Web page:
What is alcohol withdrawal?
Alcohol, when abused or consumed heavily over time, can lead to our body’s physical dependence on it. Alcohol is a central nervous system depressant because of its ability to increase the effects of GABA, the neurotransmitter responsible for easing anxiety and increasing feelings of calm and euphoria.
Over time our bodies get used to having a certain amount of alcohol present, for a couple of reasons. The more alcohol is consumed, the more the body is able to tolerate it. This makes it more and more difficult for the body to increase GABA, which requires more and more alcohol to keep the neurotransmitter at the body’s standard level. Even if one is not truly addicted to alcohol, it can be deceptively easy to increase how much they are drinking because of their constantly increasing tolerance.
Furthermore, the central nervous system adjusts to the frequent presence of alcohol and works to overcome slowed brain function by increasing excitement. When a heavy drinker suddenly stops drinking, their brain does not have enough time to adjust. Withdrawal symptoms set in when the brain and central nervous system are still operating as if a high amount of alcohol is in the body, particularly by overproducing glutamate, the neurotransmitter responsible for excitability and underproducing GABA.
Heavy drinking is defined as consuming eight or more alcoholic drinks per week for women, and 15 or more alcoholic drinks for men. A standard drink is considered to be 12 ounces of beer, eight ounces of malt liquor, five ounces of wine or 1.5 ounces of 80-proof distilled spirits or liquor. A woman who regularly drinks more than eight drinks or a man who regularly drinks more than 15 drinks in a week is at an increased risk for experiencing alcohol withdrawal if they suddenly stop drinking, rather than slowly tapering off or rehabilitating under the care of medical professionals.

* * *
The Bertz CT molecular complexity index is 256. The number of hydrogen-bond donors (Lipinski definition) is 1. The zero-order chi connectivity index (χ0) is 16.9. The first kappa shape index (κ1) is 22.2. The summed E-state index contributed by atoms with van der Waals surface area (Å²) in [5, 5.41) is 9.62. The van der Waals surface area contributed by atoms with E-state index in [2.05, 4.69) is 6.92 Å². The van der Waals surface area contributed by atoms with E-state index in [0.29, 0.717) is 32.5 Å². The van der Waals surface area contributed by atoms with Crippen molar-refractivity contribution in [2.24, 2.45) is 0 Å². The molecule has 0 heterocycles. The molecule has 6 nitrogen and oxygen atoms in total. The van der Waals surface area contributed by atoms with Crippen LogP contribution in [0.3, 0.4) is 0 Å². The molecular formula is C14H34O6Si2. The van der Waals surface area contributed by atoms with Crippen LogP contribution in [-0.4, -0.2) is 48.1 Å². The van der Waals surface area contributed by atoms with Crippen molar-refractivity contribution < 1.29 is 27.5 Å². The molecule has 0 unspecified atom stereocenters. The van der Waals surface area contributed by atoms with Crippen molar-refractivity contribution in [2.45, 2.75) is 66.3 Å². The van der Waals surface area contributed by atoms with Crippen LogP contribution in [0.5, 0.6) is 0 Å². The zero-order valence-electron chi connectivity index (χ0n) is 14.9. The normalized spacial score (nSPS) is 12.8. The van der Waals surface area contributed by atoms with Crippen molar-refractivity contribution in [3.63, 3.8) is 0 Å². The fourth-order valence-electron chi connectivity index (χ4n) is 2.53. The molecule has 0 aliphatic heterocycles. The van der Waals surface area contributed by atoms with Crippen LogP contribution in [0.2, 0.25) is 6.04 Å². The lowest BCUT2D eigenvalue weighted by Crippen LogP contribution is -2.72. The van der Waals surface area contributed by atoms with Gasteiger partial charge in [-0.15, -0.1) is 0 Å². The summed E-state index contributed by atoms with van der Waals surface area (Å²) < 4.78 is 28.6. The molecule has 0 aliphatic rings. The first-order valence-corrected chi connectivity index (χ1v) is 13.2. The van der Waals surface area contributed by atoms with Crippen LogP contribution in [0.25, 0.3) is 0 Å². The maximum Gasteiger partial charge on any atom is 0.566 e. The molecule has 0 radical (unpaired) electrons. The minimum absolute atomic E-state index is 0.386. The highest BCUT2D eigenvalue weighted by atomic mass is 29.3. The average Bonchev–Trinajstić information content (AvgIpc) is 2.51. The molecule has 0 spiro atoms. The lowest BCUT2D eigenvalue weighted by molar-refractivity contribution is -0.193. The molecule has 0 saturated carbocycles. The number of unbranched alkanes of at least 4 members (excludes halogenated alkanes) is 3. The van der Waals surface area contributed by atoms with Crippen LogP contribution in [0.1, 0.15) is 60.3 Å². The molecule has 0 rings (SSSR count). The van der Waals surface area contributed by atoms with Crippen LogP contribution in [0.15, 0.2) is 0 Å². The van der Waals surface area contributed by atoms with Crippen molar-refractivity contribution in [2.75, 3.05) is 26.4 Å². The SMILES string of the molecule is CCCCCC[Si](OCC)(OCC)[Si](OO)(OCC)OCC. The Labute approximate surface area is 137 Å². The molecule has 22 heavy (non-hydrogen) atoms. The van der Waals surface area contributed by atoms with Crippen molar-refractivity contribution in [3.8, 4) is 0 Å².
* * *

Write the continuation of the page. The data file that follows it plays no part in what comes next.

What are the signs and symptoms of alcohol withdrawal?
Alcohol withdrawal symptoms can vary per person, depending on how long they have been heavily drinking, how dependent their body is on alcohol and how rapidly they decrease their alcohol consumption.
Mild withdrawal symptoms can begin as soon as six hours after you have your last drink; for this reason, some individuals continue drinking in an attempt to avoid withdrawal symptoms. More serious withdrawal symptoms can begin within 12 and 48 hours from having your last drink.
Look out for these common symptoms of alcohol withdrawal:
- Tremors and shaking hands
- Increased heart rate
- Clammy skin
- High blood pressure
- Loss of appetite
- Difficulty thinking clearly
- Pale skin
- Mood swings
One of the most serious forms of alcohol withdrawal is called delirium tremens, characterized by extreme confusion as a result of alcohol withdrawal. Roughly 5% of individuals withdrawing from alcohol will experience delirium tremens, and it typically sets in 48-72 hours after the last drink. Individuals who experience delirium tremens are often heavy, long-term users of alcohol. More common alcohol withdrawal symptoms like those listed above can precede delirium tremens.
Symptoms of delirium tremens include:
- Vivid visual, auditory and tactile hallucinations and delusions
- Perceptual disturbance
- Cardiovascular collapse
- Profound confusion
- Rapid heart rate
- High blood pressure
- Hyperthermia, or abnormally and dangerously high body temperature
- Extreme sweating
- Sensory sensitivity to light, sound and touch
- Chest pain
- Involuntary muscle movements
- Stomach pain and gastrointestinal issues
- Extreme mood swings
- Panic attacks
Delirium tremens should be treated as a medical emergency. Delirium tremens can be fatal in 15 to 35 percent of cases where medical treatment is not immediately sought, whereas the fatality rate for individuals receiving treatment is approximately 5 percent.
What happens after alcohol withdrawal?
It is not uncommon to feel hesitant to quit drinking alcohol out of fear of the withdrawal process. Unfortunately, for those who heavily consume alcohol or have become addicted to the substance, going through alcohol withdrawal is a necessary and important step in recovery. Withdrawal symptoms can be treated and managed as part of a medical treatment plan, and you can continue to seek treatment through therapy as you strive towards sobriety. Alcohol withdrawal is uncomfortable and can be scary to go through alone; keep your sights set on the end goal of peace, clarity, recovery and sobriety.
Rehab After Work is here to guide you through alcohol withdrawal and rehabilitation with the ultimate goal of achieving sobriety. Get help today by calling 610-644-6464.